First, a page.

In writing her last will and testament
she deeded cherished silver to her sons.
Her mother’s sewing—needlework so fine—
her daughters should receive, and would, with thanks.
Still, none of them would fully comprehend
what tales those precious heirlooms might relate
if they could speak of their long journey here.
When first she chose what she should pack, she hoped
those trunks would carry all her valuables.
Did she lament the things she could not take
with her aboard her ship, the Mayflower?
Or count that loss surpassed by her great gain
when four weeks hence her feet touched New World soil?
At last there she could freely worship God,
and pray without restriction or reproach.
“The breaking waves dashed high,” one Pilgrim wrote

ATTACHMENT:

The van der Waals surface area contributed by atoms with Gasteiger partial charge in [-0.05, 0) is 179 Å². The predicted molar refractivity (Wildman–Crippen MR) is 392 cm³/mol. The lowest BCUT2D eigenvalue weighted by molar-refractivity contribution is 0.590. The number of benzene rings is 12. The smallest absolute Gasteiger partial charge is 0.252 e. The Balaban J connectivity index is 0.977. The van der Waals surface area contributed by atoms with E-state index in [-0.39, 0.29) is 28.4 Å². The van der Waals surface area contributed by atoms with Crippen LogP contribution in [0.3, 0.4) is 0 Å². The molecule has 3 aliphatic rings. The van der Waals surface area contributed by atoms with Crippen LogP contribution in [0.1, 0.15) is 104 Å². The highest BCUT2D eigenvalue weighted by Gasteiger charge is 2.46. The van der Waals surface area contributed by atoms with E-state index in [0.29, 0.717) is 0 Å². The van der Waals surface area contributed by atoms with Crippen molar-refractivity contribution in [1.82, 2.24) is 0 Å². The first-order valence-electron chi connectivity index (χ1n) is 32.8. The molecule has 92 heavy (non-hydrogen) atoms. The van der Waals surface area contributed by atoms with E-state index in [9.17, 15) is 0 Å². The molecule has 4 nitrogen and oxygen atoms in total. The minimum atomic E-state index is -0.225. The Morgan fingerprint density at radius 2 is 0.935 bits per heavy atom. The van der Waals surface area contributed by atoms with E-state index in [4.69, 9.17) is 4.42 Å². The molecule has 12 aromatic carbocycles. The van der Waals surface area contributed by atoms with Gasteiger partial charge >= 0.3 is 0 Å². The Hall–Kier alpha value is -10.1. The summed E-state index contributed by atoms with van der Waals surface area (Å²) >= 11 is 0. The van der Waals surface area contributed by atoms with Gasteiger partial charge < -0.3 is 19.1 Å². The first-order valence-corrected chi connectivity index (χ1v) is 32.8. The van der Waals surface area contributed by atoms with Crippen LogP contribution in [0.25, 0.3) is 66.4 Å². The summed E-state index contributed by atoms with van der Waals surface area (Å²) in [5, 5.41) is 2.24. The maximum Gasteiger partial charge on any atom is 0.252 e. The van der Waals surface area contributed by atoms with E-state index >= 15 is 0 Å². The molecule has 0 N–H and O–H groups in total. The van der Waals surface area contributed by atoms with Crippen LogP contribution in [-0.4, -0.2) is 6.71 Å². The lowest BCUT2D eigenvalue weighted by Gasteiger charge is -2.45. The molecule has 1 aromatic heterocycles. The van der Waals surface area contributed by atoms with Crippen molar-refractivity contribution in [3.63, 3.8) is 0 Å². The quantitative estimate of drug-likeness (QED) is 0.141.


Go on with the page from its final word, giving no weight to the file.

about the wild New England coast. The folks
who lived to tell of ruthless seas they sailed,
then set about assembling tools and plans,
cleared trees for farms and from that wood, built homes,
and laid foundations for our liberty.
We are not nomads here but pilgrims too,
while on our way to New Jerusalem.
We too face heavy storms and breaking waves
before we stand at last on that bright shore.
We wonder as we contemplate our lives;
our time here on this dry and weary land
is nearly gone. Will what we leave behind
submit itself to parchment and the pen?
Oh, may the faith of daughters and of sons
make glad our hearts! Our earthly riches pale
and fall away as we respond to Him
Whose presence lends us strength to persevere.
The glory we shall share when comes that day
we see true wealth stored up for us who left
our fortune in the lives of those we touched—
a legacy of gratitude and grace.
Elaine Soerens, 2011
Challenge was “Poem about Pilgrims.” I chose the blank verse form.